Society and culture

A sunset in Hawaii

The aboriginal culture of Hawaii is Polynesian. Hawaii represents the northernmost extension of the vast Polynesian triangle of the south and central Pacific Ocean. While traditional Hawaiian culture remains only as vestiges influencing modern Hawaiian society, there are reenactments of ancient ceremonies and traditions throughout the islands. Some of these cultural influences are strong enough to have affected the culture of the United States at large, including the popularity (in greatly modified form) of "luaus" and "hula."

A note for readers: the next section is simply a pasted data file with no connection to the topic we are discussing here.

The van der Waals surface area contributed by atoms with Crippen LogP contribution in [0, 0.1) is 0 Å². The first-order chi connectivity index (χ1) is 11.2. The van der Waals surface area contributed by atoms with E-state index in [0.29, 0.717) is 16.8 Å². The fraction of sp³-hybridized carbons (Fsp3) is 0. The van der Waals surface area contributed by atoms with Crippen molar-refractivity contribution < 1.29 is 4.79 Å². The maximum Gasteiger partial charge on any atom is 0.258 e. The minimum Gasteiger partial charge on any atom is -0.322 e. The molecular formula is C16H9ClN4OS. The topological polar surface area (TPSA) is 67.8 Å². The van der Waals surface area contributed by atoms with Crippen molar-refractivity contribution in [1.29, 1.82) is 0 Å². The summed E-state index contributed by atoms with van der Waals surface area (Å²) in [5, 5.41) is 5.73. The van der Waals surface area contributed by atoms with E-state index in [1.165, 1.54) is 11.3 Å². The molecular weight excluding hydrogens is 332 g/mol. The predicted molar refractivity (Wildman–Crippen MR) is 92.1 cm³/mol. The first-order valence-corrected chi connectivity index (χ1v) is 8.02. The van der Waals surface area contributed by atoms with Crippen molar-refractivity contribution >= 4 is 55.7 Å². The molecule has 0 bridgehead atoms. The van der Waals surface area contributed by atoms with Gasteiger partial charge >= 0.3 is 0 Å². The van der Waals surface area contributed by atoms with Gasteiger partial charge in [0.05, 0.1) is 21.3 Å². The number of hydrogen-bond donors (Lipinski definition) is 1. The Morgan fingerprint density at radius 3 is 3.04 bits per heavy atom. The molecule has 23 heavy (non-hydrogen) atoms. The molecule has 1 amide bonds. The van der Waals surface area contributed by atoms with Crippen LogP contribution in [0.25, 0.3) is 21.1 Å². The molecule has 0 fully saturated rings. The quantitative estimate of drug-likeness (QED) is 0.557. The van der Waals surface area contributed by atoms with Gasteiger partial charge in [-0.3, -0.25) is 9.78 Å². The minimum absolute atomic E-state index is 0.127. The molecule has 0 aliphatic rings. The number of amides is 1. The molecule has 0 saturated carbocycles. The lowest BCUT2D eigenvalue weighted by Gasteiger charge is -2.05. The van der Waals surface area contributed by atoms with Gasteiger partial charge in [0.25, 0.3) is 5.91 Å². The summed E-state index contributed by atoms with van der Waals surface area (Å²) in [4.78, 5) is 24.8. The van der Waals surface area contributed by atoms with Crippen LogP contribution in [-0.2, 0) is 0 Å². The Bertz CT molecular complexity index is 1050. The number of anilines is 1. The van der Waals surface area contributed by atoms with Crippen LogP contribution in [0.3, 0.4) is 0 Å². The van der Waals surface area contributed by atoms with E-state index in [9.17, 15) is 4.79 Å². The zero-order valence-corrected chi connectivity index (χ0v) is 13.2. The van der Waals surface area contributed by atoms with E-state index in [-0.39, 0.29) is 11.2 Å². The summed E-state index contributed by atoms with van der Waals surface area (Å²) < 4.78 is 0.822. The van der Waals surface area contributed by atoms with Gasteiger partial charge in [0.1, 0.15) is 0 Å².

Hawaii is the only state in the union with a unified school system statewide. The structure of the state Department of Education has been a subject of debate. The main rationale for the centralized model is equity in school funding and distribution of resources. Public schools in Hawaii have to deal with large populations of children of non-native English speaking immigrants and a culture that is different from mainland U.S. The public elementary, middle, and high school standardized test scores in Hawaii tend to be below the national average. Hawaii also has the distinction of educating more students in independent institutions of secondary education than any other state. It also has four of the largest independent schools: Mid-Pacific Institute, Iolani School, Kamehameha Schools, and Punahou School. The second Buddhist high school in the United States, and first Buddhist high school in Hawaii, Pacific Buddhist Academy, was founded in 2003. Graduates of secondary schools in Hawaii often either enter directly into the work force or attend colleges and universities. Most choose to attend one of many institutions of higher learning in Hawaii.